COMMENTARY

Slipping, Tripping, and Falling at Work

James W. Collins, PhD, MSME; Jennifer L. Bell, PhD

Disclosures

June 11, 2012

Editorial Collaboration

Medscape &

In This Article

Risk Factors for STF Injuries in Acute Care Hospitals

Hospital workers who have been on the job for less than 6 months (2.0 STF claims per 100 FTE) and for 6 months to 1 year (1.7 STF claims per 100 FTE) have higher STF injury claims rates than workers who have been employed longer than 1 year (1.1 STF claims per 100 FTEs). Women had higher STF rates than men, and despite being experienced, workers of either sex older than 45 years have higher STF rates than workers younger than 45 years. Workers who are exposed frequently to wet, slippery working conditions, such as those in food services and housekeeping, have among the highest STF claim rates of all occupational groups, and nursing staff, because of their large employment figures, are the occupational group with the greatest total number of STF-related injury claims (Table).[8] The most common type of injury after an STF event is a sprain or strain.

Table. STF Workers' Compensation Claim Rates, by Job Group

Job Group Number of STF Claims Hours Worked % of Total Hours Rate per 100 FTE
Food services 57 2,872,015 3.6 4.0
Parking/valet/transport 10 618,607 0.8 3.2
Emergency medical services 11 997,357 1.2 2.4
Custodial/housekeeping 41 4,000,007 5.0 2.1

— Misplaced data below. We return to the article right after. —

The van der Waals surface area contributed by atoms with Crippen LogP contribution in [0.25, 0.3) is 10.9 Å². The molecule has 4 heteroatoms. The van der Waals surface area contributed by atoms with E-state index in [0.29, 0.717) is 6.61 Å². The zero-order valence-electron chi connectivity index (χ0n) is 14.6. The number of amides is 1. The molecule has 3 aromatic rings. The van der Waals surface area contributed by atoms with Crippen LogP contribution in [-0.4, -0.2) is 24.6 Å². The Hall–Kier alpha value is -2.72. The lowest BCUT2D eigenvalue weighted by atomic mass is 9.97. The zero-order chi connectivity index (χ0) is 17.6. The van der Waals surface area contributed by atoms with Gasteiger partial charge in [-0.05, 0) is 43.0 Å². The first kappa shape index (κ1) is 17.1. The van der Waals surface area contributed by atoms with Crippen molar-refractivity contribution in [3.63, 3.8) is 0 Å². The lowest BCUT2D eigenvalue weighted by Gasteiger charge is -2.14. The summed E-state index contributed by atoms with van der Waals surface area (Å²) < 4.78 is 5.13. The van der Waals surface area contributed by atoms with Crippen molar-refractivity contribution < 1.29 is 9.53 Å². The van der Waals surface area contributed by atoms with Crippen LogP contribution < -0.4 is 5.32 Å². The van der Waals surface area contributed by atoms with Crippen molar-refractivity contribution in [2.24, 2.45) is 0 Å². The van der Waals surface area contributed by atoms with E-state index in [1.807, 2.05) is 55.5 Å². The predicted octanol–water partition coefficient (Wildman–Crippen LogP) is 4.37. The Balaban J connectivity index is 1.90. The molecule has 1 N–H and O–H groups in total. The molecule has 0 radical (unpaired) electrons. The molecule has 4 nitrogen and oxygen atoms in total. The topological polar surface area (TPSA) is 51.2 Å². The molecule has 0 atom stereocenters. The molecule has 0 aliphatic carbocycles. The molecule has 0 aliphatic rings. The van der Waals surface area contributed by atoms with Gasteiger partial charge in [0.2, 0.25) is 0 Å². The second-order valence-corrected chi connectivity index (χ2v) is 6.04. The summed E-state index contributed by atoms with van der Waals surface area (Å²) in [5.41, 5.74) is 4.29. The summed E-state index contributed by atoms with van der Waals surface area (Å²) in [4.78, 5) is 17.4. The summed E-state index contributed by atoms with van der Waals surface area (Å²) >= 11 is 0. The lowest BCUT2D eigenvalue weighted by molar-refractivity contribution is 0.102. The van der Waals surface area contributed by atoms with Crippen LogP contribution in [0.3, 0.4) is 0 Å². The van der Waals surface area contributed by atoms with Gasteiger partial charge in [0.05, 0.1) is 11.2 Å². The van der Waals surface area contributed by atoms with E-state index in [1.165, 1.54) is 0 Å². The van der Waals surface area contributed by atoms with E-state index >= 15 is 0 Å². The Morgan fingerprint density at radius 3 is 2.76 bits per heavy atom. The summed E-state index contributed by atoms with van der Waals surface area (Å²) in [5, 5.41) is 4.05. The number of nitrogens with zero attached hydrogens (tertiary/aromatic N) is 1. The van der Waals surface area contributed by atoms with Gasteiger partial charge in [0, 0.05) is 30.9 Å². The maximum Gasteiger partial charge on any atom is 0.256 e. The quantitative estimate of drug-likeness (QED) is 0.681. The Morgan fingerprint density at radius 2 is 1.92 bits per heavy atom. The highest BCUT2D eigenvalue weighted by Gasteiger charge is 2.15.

Maintenance/groundskeepers 11 1,504,635 1.9 1.6
Teachers and childcare workers 14 2,064,253 2.6 1.4
Unknown 1 174,391 0.2 1.1
Nursing/nursing-related 141 27,055,196 33.6 1.0
Other health professions 26 5,169,605 6.4 1.0
Security 3 798,905 1.0 1.0
Physical/occupational therapy 10 1,097,623 2.5 1.0
Medical/laboratory technicians 44 8,864,009 11.0 1.0
Office/administrative 95 20,378,625 25.3 0.9
Physicians 2 1,724,854 2.1 0.2
Total 472 80,506,017 100 1.2

FTE = full-time equivalent; STF = slip, trip, and fall
From Collins JW, Bell JL. Prevention of slip, trip, and fall hazards for workers in hospital settings. In: Charney W, ed. Handbook of Modern Hospital Safety. Boca Raton, Fla: CRC Press; 2009.

Top 10 Hazards Contributing to Hospital Worker STF Incidents

NIOSH identified the following top 10 hazards contributing to STF events in hospital settings:

  1. Contaminants on the floor.

  2. Irregularities in indoor walking surfaces.

  3. Irregularities in outdoor walking surfaces.

  4. Weather conditions.

  5. Inadequate lighting.

  6. Stairs and handrails.

  7. Stepstools and ladders.

  8. Tripping hazards and clutter.

  9. Improper use of floor mats.

  10. Clogged drains.

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